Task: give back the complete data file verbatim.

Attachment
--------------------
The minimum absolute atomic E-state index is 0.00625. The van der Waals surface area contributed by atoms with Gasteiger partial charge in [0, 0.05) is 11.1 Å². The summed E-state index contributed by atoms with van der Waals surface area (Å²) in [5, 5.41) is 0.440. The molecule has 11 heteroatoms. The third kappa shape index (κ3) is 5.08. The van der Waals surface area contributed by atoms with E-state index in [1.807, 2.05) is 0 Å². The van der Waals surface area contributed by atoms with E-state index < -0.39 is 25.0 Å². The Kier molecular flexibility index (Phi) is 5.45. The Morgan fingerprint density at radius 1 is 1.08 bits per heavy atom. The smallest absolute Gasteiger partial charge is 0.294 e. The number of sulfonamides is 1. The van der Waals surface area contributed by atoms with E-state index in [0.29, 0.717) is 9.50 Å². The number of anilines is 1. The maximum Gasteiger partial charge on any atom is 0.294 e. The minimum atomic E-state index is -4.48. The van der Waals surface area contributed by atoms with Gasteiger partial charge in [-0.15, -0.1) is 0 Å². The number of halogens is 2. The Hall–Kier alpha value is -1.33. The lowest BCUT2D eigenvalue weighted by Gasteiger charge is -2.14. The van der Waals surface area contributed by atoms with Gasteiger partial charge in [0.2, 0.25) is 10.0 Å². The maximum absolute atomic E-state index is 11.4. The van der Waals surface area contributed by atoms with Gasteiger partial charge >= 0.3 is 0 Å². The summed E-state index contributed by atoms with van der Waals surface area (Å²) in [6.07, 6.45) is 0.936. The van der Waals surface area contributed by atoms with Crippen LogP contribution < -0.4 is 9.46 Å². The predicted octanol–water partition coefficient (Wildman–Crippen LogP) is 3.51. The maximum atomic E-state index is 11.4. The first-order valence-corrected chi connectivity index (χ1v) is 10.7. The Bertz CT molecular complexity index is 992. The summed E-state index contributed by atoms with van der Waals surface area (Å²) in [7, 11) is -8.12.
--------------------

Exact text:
The minimum absolute atomic E-state index is 0.00625. The van der Waals surface area contributed by atoms with Gasteiger partial charge in [0, 0.05) is 11.1 Å². The summed E-state index contributed by atoms with van der Waals surface area (Å²) in [5, 5.41) is 0.440. The molecule has 11 heteroatoms. The third kappa shape index (κ3) is 5.08. The van der Waals surface area contributed by atoms with E-state index in [1.807, 2.05) is 0 Å². The van der Waals surface area contributed by atoms with E-state index < -0.39 is 25.0 Å². The Kier molecular flexibility index (Phi) is 5.45. The Morgan fingerprint density at radius 1 is 1.08 bits per heavy atom. The smallest absolute Gasteiger partial charge is 0.294 e. The number of sulfonamides is 1. The van der Waals surface area contributed by atoms with E-state index in [0.29, 0.717) is 9.50 Å². The number of anilines is 1. The maximum Gasteiger partial charge on any atom is 0.294 e. The minimum atomic E-state index is -4.48. The van der Waals surface area contributed by atoms with Gasteiger partial charge in [-0.15, -0.1) is 0 Å². The number of halogens is 2. The Hall–Kier alpha value is -1.33. The lowest BCUT2D eigenvalue weighted by Gasteiger charge is -2.14. The van der Waals surface area contributed by atoms with Gasteiger partial charge in [0.2, 0.25) is 10.0 Å². The maximum absolute atomic E-state index is 11.4. The van der Waals surface area contributed by atoms with Gasteiger partial charge >= 0.3 is 0 Å². The summed E-state index contributed by atoms with van der Waals surface area (Å²) in [6.07, 6.45) is 0.936. The van der Waals surface area contributed by atoms with Crippen LogP contribution < -0.4 is 9.46 Å². The predicted octanol–water partition coefficient (Wildman–Crippen LogP) is 3.51. The maximum atomic E-state index is 11.4. The first-order valence-corrected chi connectivity index (χ1v) is 10.7. The Bertz CT molecular complexity index is 992. The summed E-state index contributed by atoms with van der Waals surface area (Å²) in [7, 11) is -8.12.